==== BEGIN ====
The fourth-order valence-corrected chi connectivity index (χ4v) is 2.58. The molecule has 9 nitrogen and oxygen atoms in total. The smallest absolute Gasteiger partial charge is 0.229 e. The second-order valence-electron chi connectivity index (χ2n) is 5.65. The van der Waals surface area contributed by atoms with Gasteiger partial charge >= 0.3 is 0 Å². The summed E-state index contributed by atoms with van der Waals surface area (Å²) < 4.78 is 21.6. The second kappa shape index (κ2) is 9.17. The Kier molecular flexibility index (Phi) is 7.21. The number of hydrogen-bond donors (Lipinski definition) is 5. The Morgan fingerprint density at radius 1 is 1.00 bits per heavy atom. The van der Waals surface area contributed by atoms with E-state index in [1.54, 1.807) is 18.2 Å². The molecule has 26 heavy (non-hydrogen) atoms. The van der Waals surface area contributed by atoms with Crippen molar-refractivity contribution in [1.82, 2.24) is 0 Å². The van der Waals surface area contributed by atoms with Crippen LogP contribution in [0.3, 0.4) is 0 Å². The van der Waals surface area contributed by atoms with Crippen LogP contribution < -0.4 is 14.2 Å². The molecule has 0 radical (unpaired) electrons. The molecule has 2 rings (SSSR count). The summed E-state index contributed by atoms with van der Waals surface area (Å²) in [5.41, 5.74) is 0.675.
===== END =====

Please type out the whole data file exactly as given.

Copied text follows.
The fourth-order valence-corrected chi connectivity index (χ4v) is 2.58. The molecule has 9 nitrogen and oxygen atoms in total. The smallest absolute Gasteiger partial charge is 0.229 e. The second-order valence-electron chi connectivity index (χ2n) is 5.65. The van der Waals surface area contributed by atoms with Gasteiger partial charge >= 0.3 is 0 Å². The summed E-state index contributed by atoms with van der Waals surface area (Å²) < 4.78 is 21.6. The second kappa shape index (κ2) is 9.17. The Kier molecular flexibility index (Phi) is 7.21. The number of hydrogen-bond donors (Lipinski definition) is 5. The Morgan fingerprint density at radius 1 is 1.00 bits per heavy atom. The van der Waals surface area contributed by atoms with E-state index in [1.54, 1.807) is 18.2 Å². The molecule has 26 heavy (non-hydrogen) atoms. The van der Waals surface area contributed by atoms with Crippen molar-refractivity contribution in [1.82, 2.24) is 0 Å². The van der Waals surface area contributed by atoms with Crippen LogP contribution in [0.3, 0.4) is 0 Å². The van der Waals surface area contributed by atoms with Crippen LogP contribution < -0.4 is 14.2 Å². The molecule has 0 radical (unpaired) electrons. The molecule has 2 rings (SSSR count). The summed E-state index contributed by atoms with van der Waals surface area (Å²) in [5.41, 5.74) is 0.675.